There are many different types of therapy, and while they may use varying techniques or approaches, they all share the common goal of improving your mental health. Therapy helps you learn how your own mind works. It allows you to navigate your feelings, build healthier habits, and change your mindset so that your life looks more like you want.
Many people are resistant to the idea of participating in therapy when they first start struggling with their mental health. It's common to dismiss therapy as "just talking to someone" and make excuses – I already have friends to talk to; I won't be able to open up to a stranger; I can just take medication. It may seem like therapy can't possibly be effective in reducing the symptoms of a mental health condition, but a lot of scientific evidence backs the process.
How can therapy improve my mental health?
Over the last few decades, advances in neuroscience have uncovered that life experiences affect our brains—this is called neuroplasticity. When our senses are activated, when we learn something new, when we face stressful situations, or when we have many other kinds of experiences, our brains can change in structure and function. In part, this means that events or external stressors can lead to mental health struggles, but it also means that some experiences, including therapy, can help modify brain structure and function into a healthier state. Studies consistently show that behavioral and emotional interventions work just as well or even better than medication to treat various mental health conditions, including anxiety, depression, and obsessive-compulsive disorder (OCD).
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The science of how therapy works varies depending on the technique or skill you are working on. Psychotherapy produces long-term behavior change by modifying gene expression and brain structure which strengthens connections and communication between neurons. For instance, studies have found that as people get better at controlling their emotions, the brain's prefrontal cortex (which is responsible for reasoning and rational thinking) changes. Research on cognitive behavioral therapy (CBT) among people with psychosis found that CBT strengthened connections between the amygdala, the part of the brain responsible for fear and threat analysis, and the prefrontal cortex. This suggested that people could better perceive social threats, and the increased connectivity was associated with reduced psychotic symptoms eight years later.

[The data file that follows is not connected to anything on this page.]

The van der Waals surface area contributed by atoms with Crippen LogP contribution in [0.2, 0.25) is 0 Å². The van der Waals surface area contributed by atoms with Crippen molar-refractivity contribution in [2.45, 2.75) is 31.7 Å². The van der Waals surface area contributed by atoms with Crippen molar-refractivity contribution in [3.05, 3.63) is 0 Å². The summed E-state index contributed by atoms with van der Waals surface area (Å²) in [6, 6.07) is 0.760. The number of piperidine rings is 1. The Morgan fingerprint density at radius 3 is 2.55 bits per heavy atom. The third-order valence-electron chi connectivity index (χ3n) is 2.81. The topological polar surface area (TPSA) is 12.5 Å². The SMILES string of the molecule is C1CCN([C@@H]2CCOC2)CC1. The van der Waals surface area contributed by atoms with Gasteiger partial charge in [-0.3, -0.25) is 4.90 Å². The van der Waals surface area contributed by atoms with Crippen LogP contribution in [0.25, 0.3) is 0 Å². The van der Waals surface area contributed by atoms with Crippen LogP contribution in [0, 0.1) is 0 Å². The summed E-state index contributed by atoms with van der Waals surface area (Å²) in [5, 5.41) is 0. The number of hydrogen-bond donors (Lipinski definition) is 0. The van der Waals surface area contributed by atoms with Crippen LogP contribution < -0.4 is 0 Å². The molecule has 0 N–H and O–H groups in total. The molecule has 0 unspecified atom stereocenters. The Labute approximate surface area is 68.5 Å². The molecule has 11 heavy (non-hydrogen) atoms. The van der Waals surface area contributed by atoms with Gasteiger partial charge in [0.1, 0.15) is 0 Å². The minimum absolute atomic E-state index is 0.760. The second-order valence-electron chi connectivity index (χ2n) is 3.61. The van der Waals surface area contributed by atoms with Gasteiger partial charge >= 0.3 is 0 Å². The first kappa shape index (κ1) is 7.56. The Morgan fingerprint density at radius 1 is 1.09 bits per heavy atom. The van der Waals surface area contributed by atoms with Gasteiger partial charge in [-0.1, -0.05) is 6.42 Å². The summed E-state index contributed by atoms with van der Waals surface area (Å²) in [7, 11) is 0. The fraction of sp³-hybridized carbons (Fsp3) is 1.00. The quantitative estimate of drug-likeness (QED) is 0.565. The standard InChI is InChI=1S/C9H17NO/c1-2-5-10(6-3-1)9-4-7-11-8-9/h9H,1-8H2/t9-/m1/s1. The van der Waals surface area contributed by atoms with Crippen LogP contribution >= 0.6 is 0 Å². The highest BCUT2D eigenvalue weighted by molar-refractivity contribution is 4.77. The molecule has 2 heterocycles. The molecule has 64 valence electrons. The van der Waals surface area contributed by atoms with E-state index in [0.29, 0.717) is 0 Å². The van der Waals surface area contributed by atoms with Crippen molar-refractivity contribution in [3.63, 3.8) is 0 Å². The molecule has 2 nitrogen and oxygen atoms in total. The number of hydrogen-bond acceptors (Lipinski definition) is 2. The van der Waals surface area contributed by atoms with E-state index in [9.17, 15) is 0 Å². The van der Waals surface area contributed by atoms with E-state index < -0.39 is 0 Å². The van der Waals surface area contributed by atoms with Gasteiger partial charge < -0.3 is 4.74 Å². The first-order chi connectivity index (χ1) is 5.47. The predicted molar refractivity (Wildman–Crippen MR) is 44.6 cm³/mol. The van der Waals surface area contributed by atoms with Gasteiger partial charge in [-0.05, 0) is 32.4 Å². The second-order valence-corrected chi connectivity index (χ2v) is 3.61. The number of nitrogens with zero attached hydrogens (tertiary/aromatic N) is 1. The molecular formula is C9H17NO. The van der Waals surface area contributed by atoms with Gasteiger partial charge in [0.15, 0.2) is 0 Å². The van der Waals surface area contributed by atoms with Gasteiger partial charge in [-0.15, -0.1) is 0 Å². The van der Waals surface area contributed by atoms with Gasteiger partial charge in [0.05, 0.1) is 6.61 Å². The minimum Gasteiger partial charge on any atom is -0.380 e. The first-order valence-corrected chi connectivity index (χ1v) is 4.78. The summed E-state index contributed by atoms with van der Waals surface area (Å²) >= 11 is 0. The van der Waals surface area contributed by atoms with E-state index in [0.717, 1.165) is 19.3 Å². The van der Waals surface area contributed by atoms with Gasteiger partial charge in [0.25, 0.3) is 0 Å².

Beyond the brain changes generated by therapy, therapy also works long-term simply because of the skills it gives people. Through therapy, people learn about themselves and can continue using this insight as they face new challenges.
How do I know if it's working?
Progress happens gradually – you probably won't have one big moment in which it's clear that therapy has "worked." Instead, it's slow and steady growth. You will know therapy is working for you when you notice a change in your general mood or mindset. Maybe you'll catch yourself challenging your automatic negative thoughts or processing a frustrating situation rather than immediately reacting with anger. It's helpful to identify your therapy goals early on so that you can track your progress.
The number of recommended sessions varies, but many people start to feel better after two or three months of regular treatment. However, for most people, therapy isn't as much of a "quick fix" for a specific issue as it is a tool to increase your resiliency so that you're better able to cope with the many challenges we all face throughout life.
- Psychotherapy reduces disability, morbidity, and mortality; improves work functioning; and decreases psychiatric hospitalization.
- Therapy leads to fewer relapses of anxiety and mild-to-moderate depression than medication use alone.
- Short-term therapy can provide long-term benefits – a study found that PTSD patients displayed less severe symptoms two years after treatment ended, compared to six months after treatment ended.
- Adolescents receiving inpatient dialectical behavior therapy (DBT) had significantly fewer constant observation hours for self-injury, incidents of suicide attempts and self-injury, restraints, and days hospitalized than adolescents pursuing treatment-as-usual.
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